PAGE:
The French make him an offer that he simply can’t refuse. It would be almost too much for anyone to refuse. On top of which, of course, he’s been trying to puzzle out what the Seer meant in episode five, when basically said if Rollow could see the future as he does, Rollo would be dancing naked on the sand. So he thinks this is what the Seer has offered him and that he has to take it, that it’s his destiny. In terms of Rollo it makes perfect sense.

This finale was the first time the Seer’s words came back to highlight “foretold” events. What went into that creative decision?

I loved the idea that only the dead will conquer Paris, not the living. I wanted to remind people that that was Ragnar’s cleverness. He figures out a way to make the prophecy come true. In case people hadn’t picked up on that I wanted to reiterate it. But there were a lot of prophecies flying backwards and forwards this season. I read a comment a while ago about how enigmatic the Seer’s words have become and I was sort of responding to that, too. Of course they’re enigmatic because that’s how Seers talk. But he’s not just talking rubbish, these things do come to pass, and they can come to pass in unexpected ways. So I was nailing that — I don’t just invent this stuff, meaning to be enigmatic and meaningless. I’ve actually worked out what the Seer is saying. That’s what the characters are trying to do all the time and it’s like the key turning in the lock at the end, when they figure out what he meant.

Back at Kattegat, Aslaug (Alyssa Sutherland) showed no mercy for the Christian way of thinking. How will that affect things with Ragnar when the Vikings return?

Aslaug was the daughter of a very famous, almost mythic Viking hero who killed a dragon, according to the sagas. She’s reconnecting herself to her Viking roots, which is to some extent making her a darker character but it’s also giving her a purpose and a strength. Ragnar’s got to bump up against that. She is much more her own woman. She’s had a taste for power while he’s been away and when we return in season four we’ll see that she’s enjoying that taste.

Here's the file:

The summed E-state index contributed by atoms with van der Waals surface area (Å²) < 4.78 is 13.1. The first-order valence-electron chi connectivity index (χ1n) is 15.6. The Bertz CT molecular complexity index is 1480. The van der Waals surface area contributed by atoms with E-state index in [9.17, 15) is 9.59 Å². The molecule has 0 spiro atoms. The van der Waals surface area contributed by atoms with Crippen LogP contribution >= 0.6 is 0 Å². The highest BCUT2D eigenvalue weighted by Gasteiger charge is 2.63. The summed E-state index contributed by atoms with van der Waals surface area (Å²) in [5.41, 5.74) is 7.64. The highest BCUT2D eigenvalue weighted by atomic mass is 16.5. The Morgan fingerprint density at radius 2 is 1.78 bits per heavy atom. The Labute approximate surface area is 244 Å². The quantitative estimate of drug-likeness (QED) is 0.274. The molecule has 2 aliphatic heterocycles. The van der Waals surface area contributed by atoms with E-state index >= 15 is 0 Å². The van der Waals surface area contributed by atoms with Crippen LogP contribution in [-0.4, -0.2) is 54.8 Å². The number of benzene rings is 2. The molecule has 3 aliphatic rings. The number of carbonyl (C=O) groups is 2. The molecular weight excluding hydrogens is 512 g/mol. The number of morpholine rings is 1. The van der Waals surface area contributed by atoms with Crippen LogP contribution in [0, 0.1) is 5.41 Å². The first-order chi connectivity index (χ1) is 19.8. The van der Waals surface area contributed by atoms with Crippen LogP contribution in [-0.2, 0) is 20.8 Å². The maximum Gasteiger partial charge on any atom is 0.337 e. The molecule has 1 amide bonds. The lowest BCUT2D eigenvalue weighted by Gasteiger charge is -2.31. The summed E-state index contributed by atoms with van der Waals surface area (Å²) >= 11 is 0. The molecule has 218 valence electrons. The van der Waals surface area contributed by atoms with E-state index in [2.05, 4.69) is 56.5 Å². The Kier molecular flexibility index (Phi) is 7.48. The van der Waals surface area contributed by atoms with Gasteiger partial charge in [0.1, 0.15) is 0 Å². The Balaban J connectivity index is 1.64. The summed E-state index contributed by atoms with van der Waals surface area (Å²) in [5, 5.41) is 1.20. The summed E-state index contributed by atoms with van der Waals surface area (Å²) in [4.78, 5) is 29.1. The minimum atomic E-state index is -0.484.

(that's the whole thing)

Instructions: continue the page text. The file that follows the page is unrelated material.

By the end of the episode Ragnar is still sick, and you’ve said you can see the series without him. How important is that to note?

It’s very important to note that he’s not only sick; he’s hovering between life and death. So that impacts hugely on the beginning of season four, which we’re working on now. It’s a big story point. It’s very important that Ragnar is weakened, ill and hovering between life and death when we come back for season four.

How much time will have passed when we return?

Some time has passed. The journey home took a little longer than they supposed. It hasn’t been an easy run across to Paris or a straight run back. They’ll have been away for a couple of years, something like that.

How do you think audiences will react to a Ragnar death?

It will be devastating for audiences to witness the death of a great character and the end of a magnificent role. Travis has been absolutely charismatic and magnificent. But by that stage, his sons will be young, hot guys and hopefully the audience will already be engaged with them and want to follow them. They’ll be different; each son has a different destiny and they’ll be different sort of characters. But they’ll be very powerful figures in their own rights. Instead of following one charismatic leader, hopefully we’re going to have four young charismatic leads to follow.

Vikings returns for season four in 2016. What did you think of the finale? Sound off in the comments below.